The Internet of Things

In the early days of the web, pages and sites were fairly static, although they were hyperlinked, of course. You visited a page, absorbed or ignored its content, and clicked on to the next site or back to the search engine results page to find another target for your eyeballs. Then came Web 2.0, the social web, with all its user-generated content – think Youtube, Facebook, Blogs – and the interactivity of comment forms, walls, tweets and crowd-sourcing.

Currently, those in the know are talking about the next-generation, Web 3.0, which will be more akin to the Web’s inventor, CERN physicist Tim Berners-Lee, originally had in mind. Web 3.0 is also known as the “semantic Web”, where interactive and hyperlinked pages are “knowing”. Built-in to the hidden meta data are the tools and tags so that computers can understand the contents and media assets (graphics, videos etc) of any page and allow agents, scripts and bots to utilize the data, the information contained within to carry out useful tasks for us, retrieve the most relevant news, assess the financial markets based on activity across the Web, and perhaps even predict the impact next natural disaster or epidemic outbreak based on social activity on the Internet. The Semantic Web is the “internet of things”.

See this superb graphic from Intel showing the state of the internet of things. Of course, some computer scientists have already moved way beyond 2.0, shuffled past 3.0, and are now thinking about the next-big-thing after that – the Pragmatic Web. If the original web was static and then social, the coming web knowing and semantic, then what is the pragmatic web? Pragmatic concerns the interaction between people, the virtual agents that run scripts, searches and processing and the creators of the content, websites. It’s the practical web, in other words.

Before we reach the next version of the web (3.1, anyone?), we and our virtual agents need to find a unified way through which we might communicate. Writing in the less than prosaic sounding International Journal of Metadata, Semantics and Ontologies, researchers in Canada and Norway, explain that there is not yet a common agreement on what the pragmatic web should be and how it should be formalized, despite the preliminary sketches and initial ideas that computer scientists have put forward.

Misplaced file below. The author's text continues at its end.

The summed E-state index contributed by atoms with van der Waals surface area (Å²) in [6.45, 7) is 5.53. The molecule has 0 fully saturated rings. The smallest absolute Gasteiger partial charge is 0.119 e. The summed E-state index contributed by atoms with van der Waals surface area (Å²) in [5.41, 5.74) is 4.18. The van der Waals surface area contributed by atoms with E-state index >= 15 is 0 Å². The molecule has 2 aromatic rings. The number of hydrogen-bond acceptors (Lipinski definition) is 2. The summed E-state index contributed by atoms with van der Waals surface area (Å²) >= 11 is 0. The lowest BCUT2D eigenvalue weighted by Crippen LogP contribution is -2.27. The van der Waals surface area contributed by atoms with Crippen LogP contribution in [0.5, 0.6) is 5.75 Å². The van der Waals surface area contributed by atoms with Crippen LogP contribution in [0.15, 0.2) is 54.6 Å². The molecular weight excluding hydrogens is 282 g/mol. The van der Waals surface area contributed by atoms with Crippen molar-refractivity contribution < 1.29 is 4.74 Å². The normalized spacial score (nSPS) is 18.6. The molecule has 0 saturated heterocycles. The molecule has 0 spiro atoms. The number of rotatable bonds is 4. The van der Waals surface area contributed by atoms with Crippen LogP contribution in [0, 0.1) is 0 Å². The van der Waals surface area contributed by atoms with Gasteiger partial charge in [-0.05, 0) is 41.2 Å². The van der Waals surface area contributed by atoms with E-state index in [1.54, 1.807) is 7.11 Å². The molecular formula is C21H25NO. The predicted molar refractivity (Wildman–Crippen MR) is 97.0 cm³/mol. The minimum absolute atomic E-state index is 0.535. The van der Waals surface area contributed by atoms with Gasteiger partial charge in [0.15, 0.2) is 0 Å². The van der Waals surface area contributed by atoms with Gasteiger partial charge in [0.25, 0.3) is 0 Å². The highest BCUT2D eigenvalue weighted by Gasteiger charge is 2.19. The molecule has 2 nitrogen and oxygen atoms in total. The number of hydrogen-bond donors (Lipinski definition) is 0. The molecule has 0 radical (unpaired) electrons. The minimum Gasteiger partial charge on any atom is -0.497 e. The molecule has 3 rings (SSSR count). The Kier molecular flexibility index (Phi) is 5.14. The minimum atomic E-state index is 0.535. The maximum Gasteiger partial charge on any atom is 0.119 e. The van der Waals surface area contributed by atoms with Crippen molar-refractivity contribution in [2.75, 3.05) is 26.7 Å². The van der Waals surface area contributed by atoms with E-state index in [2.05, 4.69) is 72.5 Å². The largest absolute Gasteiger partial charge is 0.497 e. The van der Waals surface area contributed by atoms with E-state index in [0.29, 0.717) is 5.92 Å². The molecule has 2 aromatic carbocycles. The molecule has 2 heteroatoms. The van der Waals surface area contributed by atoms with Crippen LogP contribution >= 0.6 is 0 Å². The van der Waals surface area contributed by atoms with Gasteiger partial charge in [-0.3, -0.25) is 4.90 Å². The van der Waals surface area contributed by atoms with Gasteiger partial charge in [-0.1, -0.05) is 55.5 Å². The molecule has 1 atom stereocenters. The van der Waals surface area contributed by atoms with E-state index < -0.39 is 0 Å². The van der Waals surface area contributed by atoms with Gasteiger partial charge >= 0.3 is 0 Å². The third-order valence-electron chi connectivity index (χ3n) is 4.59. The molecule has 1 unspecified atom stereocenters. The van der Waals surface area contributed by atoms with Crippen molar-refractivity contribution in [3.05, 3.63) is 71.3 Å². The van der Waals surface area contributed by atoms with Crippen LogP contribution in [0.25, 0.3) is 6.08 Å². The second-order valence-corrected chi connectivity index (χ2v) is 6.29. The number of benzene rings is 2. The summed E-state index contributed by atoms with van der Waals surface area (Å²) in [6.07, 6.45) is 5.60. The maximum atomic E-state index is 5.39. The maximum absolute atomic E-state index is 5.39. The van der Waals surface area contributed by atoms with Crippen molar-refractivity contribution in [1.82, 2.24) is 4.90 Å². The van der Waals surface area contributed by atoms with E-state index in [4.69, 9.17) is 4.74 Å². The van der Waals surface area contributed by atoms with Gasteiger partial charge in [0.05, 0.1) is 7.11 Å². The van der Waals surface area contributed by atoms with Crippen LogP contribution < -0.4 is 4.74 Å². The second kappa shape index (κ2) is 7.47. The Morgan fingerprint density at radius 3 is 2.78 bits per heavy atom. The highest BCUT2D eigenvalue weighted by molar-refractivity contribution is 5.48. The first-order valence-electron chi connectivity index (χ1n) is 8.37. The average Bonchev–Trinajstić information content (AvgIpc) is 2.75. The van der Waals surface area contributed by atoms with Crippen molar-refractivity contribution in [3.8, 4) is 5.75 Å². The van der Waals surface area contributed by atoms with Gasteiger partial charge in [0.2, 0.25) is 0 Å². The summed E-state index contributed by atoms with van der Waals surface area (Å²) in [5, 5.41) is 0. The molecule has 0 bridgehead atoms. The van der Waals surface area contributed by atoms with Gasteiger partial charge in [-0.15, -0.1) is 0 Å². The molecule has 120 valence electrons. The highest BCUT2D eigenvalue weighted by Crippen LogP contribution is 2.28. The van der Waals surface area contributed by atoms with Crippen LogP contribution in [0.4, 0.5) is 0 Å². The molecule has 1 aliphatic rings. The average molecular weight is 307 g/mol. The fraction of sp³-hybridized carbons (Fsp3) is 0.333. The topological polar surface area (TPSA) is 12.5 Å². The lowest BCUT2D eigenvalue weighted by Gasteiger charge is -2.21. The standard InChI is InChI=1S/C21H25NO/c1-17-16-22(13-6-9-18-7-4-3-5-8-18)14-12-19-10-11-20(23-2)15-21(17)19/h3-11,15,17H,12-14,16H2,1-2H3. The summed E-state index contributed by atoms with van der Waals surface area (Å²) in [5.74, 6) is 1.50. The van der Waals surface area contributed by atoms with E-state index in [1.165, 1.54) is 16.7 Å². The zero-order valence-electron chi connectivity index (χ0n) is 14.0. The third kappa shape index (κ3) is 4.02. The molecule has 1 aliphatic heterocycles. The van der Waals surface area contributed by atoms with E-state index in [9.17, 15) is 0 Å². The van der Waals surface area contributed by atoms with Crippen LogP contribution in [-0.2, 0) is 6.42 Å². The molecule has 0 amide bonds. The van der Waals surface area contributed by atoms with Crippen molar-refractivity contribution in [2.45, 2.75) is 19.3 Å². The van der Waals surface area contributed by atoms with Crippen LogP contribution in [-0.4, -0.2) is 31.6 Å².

The team has now proposed a methodology that could act as the go-between, the information mediator, the translator, that connects the natural language of human input and output via the formal object languages of scripts, bots and agents. We’re not quite ready for 3.0, but these researchers are already pushing towards 3.1. It cannot come too soon, as they explain: “The pragmatic web [will] be an augmentation of the semantic web with virtual agents exploiting web content on behalf of human contractors.”

Terje Aaberge, Rajendra Akerkar, & Harold Boley (2011). An intensional perspective on the semantic and pragmatic web Int. J. Metadata, Semantics and Ontologies, 6 (1), 74-80

This article has been reproduced from Sciencetext technology website. Copyright David Bradley.

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About David Bradley Science Writer

David Bradley has worked in science communication for more than twenty years. After reading chemistry at university, he worked and travelled in the USA, did a stint in a QA/QC lab and then took on a role as a technical editor for the Royal Society of Chemistry. Then, following an extended trip to Australia, he returned and began contributing as a freelance to the likes of New Scientist and various trade magazines. He has been growing his portfolio and and has constructed the Sciencebase Science News and the Sciencetext technology website. He also runs the SciScoop Science Forum which is open to guest contributors on scientific topics.
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